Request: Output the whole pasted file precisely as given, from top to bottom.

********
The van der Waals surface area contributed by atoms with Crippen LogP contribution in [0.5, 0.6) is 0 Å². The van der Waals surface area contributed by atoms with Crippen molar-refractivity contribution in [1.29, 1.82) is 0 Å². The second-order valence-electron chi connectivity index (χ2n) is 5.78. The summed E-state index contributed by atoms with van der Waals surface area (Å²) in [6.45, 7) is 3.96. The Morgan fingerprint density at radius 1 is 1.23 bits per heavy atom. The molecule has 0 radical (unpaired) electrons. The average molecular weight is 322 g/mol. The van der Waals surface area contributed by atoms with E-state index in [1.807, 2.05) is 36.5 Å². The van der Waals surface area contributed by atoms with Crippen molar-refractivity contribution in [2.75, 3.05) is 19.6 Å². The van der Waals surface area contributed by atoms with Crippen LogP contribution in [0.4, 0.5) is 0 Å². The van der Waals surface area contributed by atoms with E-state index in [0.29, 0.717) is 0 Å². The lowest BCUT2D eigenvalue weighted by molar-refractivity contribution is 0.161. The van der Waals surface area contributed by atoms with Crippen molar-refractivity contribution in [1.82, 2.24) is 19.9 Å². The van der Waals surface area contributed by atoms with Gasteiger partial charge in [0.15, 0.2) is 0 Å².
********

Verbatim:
The van der Waals surface area contributed by atoms with Crippen LogP contribution in [0.5, 0.6) is 0 Å². The van der Waals surface area contributed by atoms with Crippen molar-refractivity contribution in [1.29, 1.82) is 0 Å². The second-order valence-electron chi connectivity index (χ2n) is 5.78. The summed E-state index contributed by atoms with van der Waals surface area (Å²) in [6.45, 7) is 3.96. The Morgan fingerprint density at radius 1 is 1.23 bits per heavy atom. The molecule has 0 radical (unpaired) electrons. The average molecular weight is 322 g/mol. The van der Waals surface area contributed by atoms with E-state index in [1.807, 2.05) is 36.5 Å². The van der Waals surface area contributed by atoms with Crippen molar-refractivity contribution in [2.75, 3.05) is 19.6 Å². The van der Waals surface area contributed by atoms with Crippen LogP contribution in [0.4, 0.5) is 0 Å². The van der Waals surface area contributed by atoms with E-state index in [0.29, 0.717) is 0 Å². The lowest BCUT2D eigenvalue weighted by molar-refractivity contribution is 0.161. The van der Waals surface area contributed by atoms with Crippen molar-refractivity contribution in [1.82, 2.24) is 19.9 Å². The van der Waals surface area contributed by atoms with Gasteiger partial charge in [0.15, 0.2) is 0 Å².